Japanese Accent
February 7, 2009 1:42 AM   Subscribe

Help me do a convincing Japanese accent.

So I have an audition next week for a mini-series--and the character is Japanese, but speaks english, with an accent. Does anyone have some insight into the Japanese accent? What tends to get stressed, what they do with their vowels.. I'm looking at youtube videos, but any help would be appreciated!
posted by stray to Grab Bag (15 answers total) 11 users marked this as a favorite
Best answer: What a cool question. The answer can be simple or difficult depending on your desire for authenticity.

First of all, you'll have to know that the Japanese language is composed of a very limited number of phonemes. Because of this, when they encounter words in a foreign language (such as English) they are forced to break it down into sounds that exist in their language, even if it totally butchers the original pronunciation in the process. So we see this happen to words:

Desk -> デスク (De-Su-Ku)
Air Con(ditioner) -> エアコン (E-A-Ko-N)
English - イギリス (I-Gi-Ri-Su)

The next thing you'll need to do is familiarize what these phonemes are and how to pronounce them. The article on the phonetic writing systems (Katakana/Hiragana) on Wikipedia should be able to break that down for you. Katakana being the writing system for onomatopoeia, bad words, loan words from other languages, etc. and Hiragana being the system for native Japanese words, loanwords from Chinese, and grammatical aspects. The most important part of all of this is that there are only five vowel sounds. While English has only 5.5 vowels, we have far more vowel sounds. Japanese has

'A' as in 'spA'
'I' as in 'sIege' or the way we say the letter 'E' in English
'U' as in 'flUte'
'E' as in 'grEy' or the way we say the letter 'A' in English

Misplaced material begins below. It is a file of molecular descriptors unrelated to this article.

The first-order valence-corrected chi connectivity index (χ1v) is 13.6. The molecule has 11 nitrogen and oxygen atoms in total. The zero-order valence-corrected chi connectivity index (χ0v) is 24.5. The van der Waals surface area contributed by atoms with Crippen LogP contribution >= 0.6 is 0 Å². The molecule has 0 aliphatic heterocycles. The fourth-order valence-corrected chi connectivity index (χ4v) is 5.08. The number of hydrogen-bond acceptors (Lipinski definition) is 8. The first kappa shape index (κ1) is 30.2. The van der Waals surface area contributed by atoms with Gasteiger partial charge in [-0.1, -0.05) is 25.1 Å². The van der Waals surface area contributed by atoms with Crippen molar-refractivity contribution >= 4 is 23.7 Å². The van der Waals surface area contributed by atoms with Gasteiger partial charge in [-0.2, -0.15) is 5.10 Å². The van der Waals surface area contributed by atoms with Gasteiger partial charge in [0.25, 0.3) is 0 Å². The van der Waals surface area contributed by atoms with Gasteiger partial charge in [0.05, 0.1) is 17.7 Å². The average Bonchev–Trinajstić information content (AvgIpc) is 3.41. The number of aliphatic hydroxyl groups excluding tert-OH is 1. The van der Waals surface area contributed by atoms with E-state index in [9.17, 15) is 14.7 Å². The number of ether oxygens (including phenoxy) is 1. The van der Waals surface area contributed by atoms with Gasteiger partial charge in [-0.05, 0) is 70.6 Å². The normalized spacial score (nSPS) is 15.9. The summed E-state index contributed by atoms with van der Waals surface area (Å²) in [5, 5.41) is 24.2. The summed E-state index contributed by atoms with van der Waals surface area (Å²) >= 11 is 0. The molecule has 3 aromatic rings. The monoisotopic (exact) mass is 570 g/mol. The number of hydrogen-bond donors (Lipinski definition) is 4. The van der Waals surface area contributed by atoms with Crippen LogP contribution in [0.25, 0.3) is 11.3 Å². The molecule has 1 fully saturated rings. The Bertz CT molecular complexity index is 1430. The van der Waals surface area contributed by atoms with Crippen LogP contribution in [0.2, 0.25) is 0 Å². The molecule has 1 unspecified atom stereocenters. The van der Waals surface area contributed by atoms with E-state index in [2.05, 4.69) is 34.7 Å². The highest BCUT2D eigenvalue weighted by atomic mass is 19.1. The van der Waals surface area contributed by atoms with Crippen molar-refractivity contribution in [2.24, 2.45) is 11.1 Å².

'O' as in 'flOw'

Sometimes shorter instances of these vowels can be heard, such as the last 'in' in "amerikajin" that sounds like the Engling word "in" rather than the 'I' in "siege." Using the longer instance of these vowels might not sound natural, but mistakenly using a shorter instance can make it very difficult to understand you, so just err on the side of only using those five vowel sounds.

A couple of other last notes before I give you some sample sentences to try: the last consonant of a word will typically be elided (speaker -> supiikaa, dont -> don). The 'su' syllable generally sounds more like an 's' by itself. The 'ra/ri/ru/re/ro' sounds more like a soft 'd' than it does an 'r' or 'l'.

Here are some samples:

I don't speak English
アイ ドン スピーク イギリス
ai don supiiku igirisu

Thank you very much
センキュー ベリ マチ
senkyuu beri machi

Is this a blue pen?
イズ ジス エ ブルー ペン?
izu zisu e buruu pen?

How are you?
ハウ アー ユー?
hau aa yuu?

As convoluted and awful as this approximation sounds, you might like to know that foreign words (外来語) from English compose a fairly high percentage of Japanese daily vocabulary. And it is much to the first-time overseas Japanese traveler's chagrin to learn that these approximations are so far off the mark that they are rarely decipherable by native English speakers. Even funnier when they use a word they know is not Japanese assuming it is English, but the origin is actually borrowed from a different language: (bin - bottle, arubaito - part time job, pan - bread).
posted by GooseOnTheLoose at 2:32 AM on February 7, 2009 [6 favorites]

There is another thing to add to the excellent explanation already posted, and that is the question of stress (or general lack of it in Japanese, compared to English).

There is sort of a 'rule' in English that every word of more than one syllable has to have one of those syllables stressed, and in every sentence, at least one word has to have more stress.

This pretty much doesn't happen in Japanese. So when we (meaning English speakers) are speaking Japanese in the early stages, we always end up stressing things that shouldn't be stressed, and as a result, the listeners sometimes get the 'signal' that we are speaking English, even though we may be mouthing Japanese words.

So ... the other way around, Japanese natives who are speaking English, very often miss these stresses, both those in words, and those in sentences. If you put yourself in 'robot' mode - speaking in a monotone, with equal distance between syllables and words - you'll sound more 'authentic' (if that is the right word!)
posted by woodblock100 at 3:11 AM on February 7, 2009